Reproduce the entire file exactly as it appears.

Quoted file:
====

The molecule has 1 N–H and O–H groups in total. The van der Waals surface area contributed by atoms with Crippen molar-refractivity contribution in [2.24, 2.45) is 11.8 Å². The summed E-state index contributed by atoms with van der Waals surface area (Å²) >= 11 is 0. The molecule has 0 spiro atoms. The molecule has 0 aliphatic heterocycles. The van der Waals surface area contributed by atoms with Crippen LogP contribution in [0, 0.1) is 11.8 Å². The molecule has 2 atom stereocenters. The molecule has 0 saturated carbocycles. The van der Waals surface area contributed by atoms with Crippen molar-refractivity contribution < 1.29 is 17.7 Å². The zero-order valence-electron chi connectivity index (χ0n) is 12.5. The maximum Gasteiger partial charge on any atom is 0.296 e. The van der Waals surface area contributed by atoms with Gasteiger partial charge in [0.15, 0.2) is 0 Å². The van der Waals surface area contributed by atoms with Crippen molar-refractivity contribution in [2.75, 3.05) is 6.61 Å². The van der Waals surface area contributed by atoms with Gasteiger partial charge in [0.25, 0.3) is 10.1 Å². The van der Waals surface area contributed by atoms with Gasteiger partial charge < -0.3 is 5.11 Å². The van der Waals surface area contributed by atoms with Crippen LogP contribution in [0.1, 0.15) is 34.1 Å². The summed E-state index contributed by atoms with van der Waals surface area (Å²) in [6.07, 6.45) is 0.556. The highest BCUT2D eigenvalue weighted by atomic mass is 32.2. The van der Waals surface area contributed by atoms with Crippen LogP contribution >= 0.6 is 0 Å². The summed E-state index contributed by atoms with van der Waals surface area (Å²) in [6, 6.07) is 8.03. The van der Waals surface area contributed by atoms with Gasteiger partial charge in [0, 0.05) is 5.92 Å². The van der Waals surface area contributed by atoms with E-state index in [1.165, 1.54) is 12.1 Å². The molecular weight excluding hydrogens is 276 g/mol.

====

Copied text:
The molecule has 1 N–H and O–H groups in total. The van der Waals surface area contributed by atoms with Crippen molar-refractivity contribution in [2.24, 2.45) is 11.8 Å². The summed E-state index contributed by atoms with van der Waals surface area (Å²) >= 11 is 0. The molecule has 0 spiro atoms. The molecule has 0 aliphatic heterocycles. The van der Waals surface area contributed by atoms with Crippen LogP contribution in [0, 0.1) is 11.8 Å². The molecule has 2 atom stereocenters. The molecule has 0 saturated carbocycles. The van der Waals surface area contributed by atoms with Crippen molar-refractivity contribution < 1.29 is 17.7 Å². The zero-order valence-electron chi connectivity index (χ0n) is 12.5. The maximum Gasteiger partial charge on any atom is 0.296 e. The van der Waals surface area contributed by atoms with Gasteiger partial charge in [0.15, 0.2) is 0 Å². The van der Waals surface area contributed by atoms with Crippen molar-refractivity contribution in [2.75, 3.05) is 6.61 Å². The van der Waals surface area contributed by atoms with Gasteiger partial charge in [0.25, 0.3) is 10.1 Å². The van der Waals surface area contributed by atoms with Gasteiger partial charge < -0.3 is 5.11 Å². The van der Waals surface area contributed by atoms with Crippen LogP contribution in [0.1, 0.15) is 34.1 Å². The summed E-state index contributed by atoms with van der Waals surface area (Å²) in [6.07, 6.45) is 0.556. The highest BCUT2D eigenvalue weighted by atomic mass is 32.2. The van der Waals surface area contributed by atoms with Crippen LogP contribution >= 0.6 is 0 Å². The summed E-state index contributed by atoms with van der Waals surface area (Å²) in [6, 6.07) is 8.03. The van der Waals surface area contributed by atoms with Gasteiger partial charge in [0, 0.05) is 5.92 Å². The van der Waals surface area contributed by atoms with E-state index in [1.165, 1.54) is 12.1 Å². The molecular weight excluding hydrogens is 276 g/mol.